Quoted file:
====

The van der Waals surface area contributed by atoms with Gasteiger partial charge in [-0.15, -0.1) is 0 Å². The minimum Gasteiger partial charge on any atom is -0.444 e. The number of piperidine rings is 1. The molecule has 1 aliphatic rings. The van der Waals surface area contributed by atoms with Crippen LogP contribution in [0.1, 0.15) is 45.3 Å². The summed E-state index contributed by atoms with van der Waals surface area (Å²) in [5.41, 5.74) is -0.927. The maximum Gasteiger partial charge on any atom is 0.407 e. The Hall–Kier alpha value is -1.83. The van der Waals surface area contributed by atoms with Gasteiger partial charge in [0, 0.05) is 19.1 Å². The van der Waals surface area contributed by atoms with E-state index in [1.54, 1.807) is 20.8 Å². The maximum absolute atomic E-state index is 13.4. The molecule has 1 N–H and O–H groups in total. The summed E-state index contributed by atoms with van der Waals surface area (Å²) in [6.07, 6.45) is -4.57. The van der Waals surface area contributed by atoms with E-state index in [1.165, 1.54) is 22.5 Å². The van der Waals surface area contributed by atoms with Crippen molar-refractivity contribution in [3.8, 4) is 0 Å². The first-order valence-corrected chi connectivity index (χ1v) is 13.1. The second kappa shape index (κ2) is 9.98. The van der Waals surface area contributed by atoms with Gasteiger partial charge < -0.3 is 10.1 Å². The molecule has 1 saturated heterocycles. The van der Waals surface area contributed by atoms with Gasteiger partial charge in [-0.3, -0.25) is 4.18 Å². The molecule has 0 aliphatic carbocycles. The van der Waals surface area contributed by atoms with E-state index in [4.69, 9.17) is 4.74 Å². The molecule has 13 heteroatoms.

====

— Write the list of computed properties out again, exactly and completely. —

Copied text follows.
The van der Waals surface area contributed by atoms with Gasteiger partial charge in [-0.15, -0.1) is 0 Å². The minimum Gasteiger partial charge on any atom is -0.444 e. The number of piperidine rings is 1. The molecule has 1 aliphatic rings. The van der Waals surface area contributed by atoms with Crippen LogP contribution in [0.1, 0.15) is 45.3 Å². The summed E-state index contributed by atoms with van der Waals surface area (Å²) in [5.41, 5.74) is -0.927. The maximum Gasteiger partial charge on any atom is 0.407 e. The Hall–Kier alpha value is -1.83. The van der Waals surface area contributed by atoms with Gasteiger partial charge in [0, 0.05) is 19.1 Å². The van der Waals surface area contributed by atoms with E-state index in [1.54, 1.807) is 20.8 Å². The maximum absolute atomic E-state index is 13.4. The molecule has 1 N–H and O–H groups in total. The summed E-state index contributed by atoms with van der Waals surface area (Å²) in [6.07, 6.45) is -4.57. The van der Waals surface area contributed by atoms with E-state index in [1.165, 1.54) is 22.5 Å². The van der Waals surface area contributed by atoms with Crippen molar-refractivity contribution in [3.8, 4) is 0 Å². The first-order valence-corrected chi connectivity index (χ1v) is 13.1. The second kappa shape index (κ2) is 9.98. The van der Waals surface area contributed by atoms with Gasteiger partial charge < -0.3 is 10.1 Å². The molecule has 1 saturated heterocycles. The van der Waals surface area contributed by atoms with Gasteiger partial charge in [-0.3, -0.25) is 4.18 Å². The molecule has 0 aliphatic carbocycles. The van der Waals surface area contributed by atoms with E-state index in [4.69, 9.17) is 4.74 Å². The molecule has 13 heteroatoms.